Breaking news for the community
Leaving the office rather late the other night I noticed four young men returning up the hill to residence. They were walking at an awkward angle with necks craned and eyes fixed on a spot slightly to the right of my head. I swivelled around to see what had caught their eyes. But of course, the flashing, danger-red ticker tape that wraps around the Africa Media Matrix.
On my first visit to New York to attend a United Nations conference, I had been in the city for two days already and when not attending the proceedings at the UN headquarters was putting energy into negotiating the subway system to and from my hotel in Tribeca. One night, after attending a Danny Schechter movie launch at the SA embassy, I was on the train home when we came to a stop that said “Times Square”. This is it, I thought, famous Times Square, what the heck am I doing sitting on a train waiting to return to a grey and very small hotel room when the hub of Manhattan is just above my head.
I emerged from the subway station into an overwhelming and dazzling bright streetscape and wandered around dazed for awhile until my eyes fixed on the famous ticker tape running the day’s news. This most famous of ticker tapes is called the “zipper” and wraps around 1 Times Square. It’s an amazing sight if you’ve never seen such a thing before.
And so to Prince Alfred Street, Grahamstown, and the ticker tape zapping out the daily news on the Africa Media Matrix building. It is such an act of hubris for this building in this corner of Africa to emulate the world’s centre of media gravity, so very over the top, that, to my mind, it works in a funny kind of way. Every time I come up the hill, especially at night or in the fog, and see the rolling letters spelling out what’s going on in the world today, it’s no less a thrill than putting my head above ground in Times Square and seeing that sight for the first time.
But what impresses me most about the ticker tape is one of its shortcomings: because some bits of technology don’t talk to other bits of technology perfectly, we require a “news DJ” – a human being – to choose our news and physically type it into the system every day. As a result we get writing and design lecturer Simon Pamphilon’s take on the important issues of the day, instead of some disembodied news output. Pamphilon also puts his update out on our school staff list so that those of us already in our offices before the new news goes out can read it from within the building. And then Rod Amner relays it via email to our first year class, just in case they’re not coming up the hill today.
Pamphilon’s daily dose has become my new favourite news service. I’ve unsubscribed from all those others pouring through into the email inbox. And why? Because we get a four-dimensional news service: international, African, national, and hyper-local – meaning Grahamstown. By interfacing with Grocott’s Mail and finding out what its journalists are up to, Pamphilon brings us – along with Hillary and Obama, Morgan and Bob, a host of tiny little matters that matter a hell of lot to those of us who live here.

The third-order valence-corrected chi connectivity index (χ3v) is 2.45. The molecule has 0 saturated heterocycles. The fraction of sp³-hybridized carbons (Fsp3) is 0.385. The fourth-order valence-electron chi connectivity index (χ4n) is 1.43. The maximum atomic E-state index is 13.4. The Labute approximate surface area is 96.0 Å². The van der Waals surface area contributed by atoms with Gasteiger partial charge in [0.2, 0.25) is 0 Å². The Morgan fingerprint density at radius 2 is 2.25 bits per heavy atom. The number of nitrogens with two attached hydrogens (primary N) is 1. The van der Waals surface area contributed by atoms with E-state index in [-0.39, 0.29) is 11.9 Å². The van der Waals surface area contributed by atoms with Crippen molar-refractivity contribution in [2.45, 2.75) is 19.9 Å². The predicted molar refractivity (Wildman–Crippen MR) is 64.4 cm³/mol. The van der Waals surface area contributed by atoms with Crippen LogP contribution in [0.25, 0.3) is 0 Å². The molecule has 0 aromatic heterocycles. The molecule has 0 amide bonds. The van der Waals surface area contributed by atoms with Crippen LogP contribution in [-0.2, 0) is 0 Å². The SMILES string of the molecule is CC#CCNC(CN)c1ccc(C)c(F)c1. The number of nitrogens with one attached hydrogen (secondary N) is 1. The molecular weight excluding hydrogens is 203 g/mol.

An example from Friday 18 April which proves my point: ZIMBABWE: TRANSPORT UNION REFUSES TO UNLOAD ZIM ARMS SHIP AT DURBAN HARBOUR and RAILA ODINGA SWORN IN AS KENYAN PRIME MINISTER, goes with BULLARD APOLOGISES FOR OFFENSIVE COLUMN, and most importantly, LOCAL NEWS IN GROCOTT'S MAIL: COPS FIGHT OVER GLASS OF WATER ::: HERITAGE CEMETERY CLEAN UP BEGINS ::: BATTLE OF EGAZINI TO BE RE-ENACTED ::: GRAHAMSTOWN EXPORTS GERANIUM OIL TO FRANCE ::: SCIFEST: BUNNIES THAT GLOW IN THE DARK - A DEBATE ON VIVISECTION ::: NEW TYPE OF RICE TO FEED AFRICANS ::: ARE GIRLS SMARTER THAN BOYS? ::: And then of course the really important bit: FIRST SNOWFALLS EXPECTED OVER WEEKEND.
Pamphilon has a fine sense of sensationalism too: giving us “ROBBIE WILLIAMS WANTS TO QUIT SINGING TO STUDY ALIEN ABDUCTIONS”.
Pamphilon starts at about 8am each day and consults the Mail&Guardian, News 24 and iol websites, The Argus newspaper website, The Cape Times, independent.co.uk, the Daily Mirror website, New York Times, Al Jazeera, Daily Dispatch, the Herald and Grocott’s sends him its headlines on Tuesdays and Fridays (which are its publishing days). It takes Pamphilon up to an hour to compile our very own news headline service.
He says he makes the compilation with a consciousness “of our audience here”: Journalism and Media Studies students and staff, students generally (we’re on the road to and from some residences), but also we’re diagonally across the road from the Jamaat Khana which is full every Friday and there are always visitors coming to Rhodes.
Pamphilon’s news mix recipe: “I try to find news which is international, national, regional and local. I have no space constraints -- how much space there is on the ticker tape, I don’t know. There must be a limit but I haven’t found out what it is yet. On occasions I have put up an entire page of headlines.”
The first ticker tape for news was put up by the New York Times in 1928. The name comes from the tape that telegraph machines spewed out and the sound that those machines made. Ticker tape was chopped up into confetti for “ticker tape parades”.
There’s something marvellous about holding to that name, and the first really revolutionary technology that changed the news into something immediate, with this screaming digital stuff that pours forth daily.
But as I said before, the best bit about this cutting edge technology is that it doesn’t quite work the way it should. So we get something quite special – a personalised headline news service, tailor-made for the community we live in.